Buy now or regret later: social media-induced panic buying of medical supplies during COVID-19

Huma Parveen, Ahmed Ajina, Najat Habbas, Mamdouh Abdulaziz Saleh Al-Faryan, Amgad Habbas

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    Abstract

    A huge body of research analyzed panic buying during the pandemic; however, there is a dearth of studies scrutinizing social media triggering panic buying of drugs and medical supplies. This study assesses the impact of social media on panic buying of drugs and medical supplies during COVID-19. An online survey was conducted in the Delhi-NCR region (India) using a 5-point Likert scale questionnaire. The data were collected from the respondents (N = 250) who were youngsters considering their pivotal role in the battle against COVID-19. Regression analysis in SPSS was used to process the data. The results manifested a strong impact of social media on buying behavior during COVID-19. Perceived scarcity (p = .000), perceived quality (p = .000), perceived cost (p = .000) of medical supplies, and fear-of-missing-out (p = .000) were found to strongly influence panic buying. Further, perceived scarcity was found to have a significant impact on FOMO (p = .0400). At the same time, perceived cost also had a substantial effect on perceived quality (p = .0100). The results indicated that perceived scarcity did not affect perceived quality (p = .0600). People indulged in hoarding during COVID-19 to remove their fear of missing out. The perception of scarcity of medicines, the quality degradation that may happen later, or the likelihood that costs may increase in the future contributed fairly to people stockpiling. Perceived scarcity also induced fear of missing out, while perception about the quality was dependent on perceived cost.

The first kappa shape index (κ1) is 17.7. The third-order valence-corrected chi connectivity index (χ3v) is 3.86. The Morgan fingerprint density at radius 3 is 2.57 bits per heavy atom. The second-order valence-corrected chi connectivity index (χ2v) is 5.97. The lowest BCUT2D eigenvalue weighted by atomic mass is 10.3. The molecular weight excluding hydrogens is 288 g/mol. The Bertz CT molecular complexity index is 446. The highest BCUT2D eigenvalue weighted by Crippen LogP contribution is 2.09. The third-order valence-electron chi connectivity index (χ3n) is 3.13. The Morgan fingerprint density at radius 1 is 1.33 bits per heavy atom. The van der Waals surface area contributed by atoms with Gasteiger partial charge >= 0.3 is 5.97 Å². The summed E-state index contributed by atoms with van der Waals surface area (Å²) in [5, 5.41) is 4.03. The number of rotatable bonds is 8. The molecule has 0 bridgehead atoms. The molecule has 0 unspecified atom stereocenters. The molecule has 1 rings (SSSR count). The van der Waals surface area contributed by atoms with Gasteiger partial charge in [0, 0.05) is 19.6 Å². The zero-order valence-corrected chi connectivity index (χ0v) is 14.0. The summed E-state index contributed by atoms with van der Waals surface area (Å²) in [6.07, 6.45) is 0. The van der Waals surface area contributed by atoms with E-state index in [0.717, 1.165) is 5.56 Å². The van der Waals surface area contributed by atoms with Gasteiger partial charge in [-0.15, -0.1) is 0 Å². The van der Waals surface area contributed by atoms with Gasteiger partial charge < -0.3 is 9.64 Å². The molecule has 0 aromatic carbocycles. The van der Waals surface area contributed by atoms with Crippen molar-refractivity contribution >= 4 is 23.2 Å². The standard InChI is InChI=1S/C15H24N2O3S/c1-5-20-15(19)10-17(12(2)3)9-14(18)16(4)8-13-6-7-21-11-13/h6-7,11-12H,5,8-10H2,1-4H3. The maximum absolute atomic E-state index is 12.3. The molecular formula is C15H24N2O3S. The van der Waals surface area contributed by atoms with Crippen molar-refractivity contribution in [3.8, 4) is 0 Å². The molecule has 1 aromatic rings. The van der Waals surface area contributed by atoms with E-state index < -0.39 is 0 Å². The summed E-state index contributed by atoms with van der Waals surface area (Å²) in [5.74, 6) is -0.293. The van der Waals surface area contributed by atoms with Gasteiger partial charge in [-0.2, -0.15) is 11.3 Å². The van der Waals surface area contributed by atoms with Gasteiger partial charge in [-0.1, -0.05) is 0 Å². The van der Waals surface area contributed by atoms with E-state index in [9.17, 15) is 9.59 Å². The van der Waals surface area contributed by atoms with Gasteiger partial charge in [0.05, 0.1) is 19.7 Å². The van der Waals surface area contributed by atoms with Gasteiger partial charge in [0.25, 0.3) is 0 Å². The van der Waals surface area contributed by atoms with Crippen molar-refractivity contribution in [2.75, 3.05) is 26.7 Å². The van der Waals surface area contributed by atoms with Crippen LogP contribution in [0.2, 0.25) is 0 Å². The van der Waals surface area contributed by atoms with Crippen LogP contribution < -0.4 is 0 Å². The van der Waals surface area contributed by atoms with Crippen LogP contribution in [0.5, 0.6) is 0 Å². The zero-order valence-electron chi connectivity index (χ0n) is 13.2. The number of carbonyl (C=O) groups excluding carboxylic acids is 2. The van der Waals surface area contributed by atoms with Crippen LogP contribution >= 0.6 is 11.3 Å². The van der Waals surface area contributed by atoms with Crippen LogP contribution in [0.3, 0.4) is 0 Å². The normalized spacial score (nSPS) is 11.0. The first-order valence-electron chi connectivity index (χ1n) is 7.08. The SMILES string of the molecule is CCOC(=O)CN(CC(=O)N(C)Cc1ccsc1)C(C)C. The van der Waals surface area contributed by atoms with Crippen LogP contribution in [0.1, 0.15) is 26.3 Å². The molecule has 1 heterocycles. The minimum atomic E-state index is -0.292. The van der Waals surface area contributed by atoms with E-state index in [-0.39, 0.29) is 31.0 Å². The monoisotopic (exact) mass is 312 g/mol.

Original languageEnglish
    Pages (from-to)197-206
    Number of pages10
    JournalInnovative Marketing
    Volume18
    Issue number3
    DOIs
    Publication statusPublished - 3 Oct 2022

    Keywords

    • social media
    • medical supplies
    • panic buying
    • scarcity
    • FOMO
    • COVID-19

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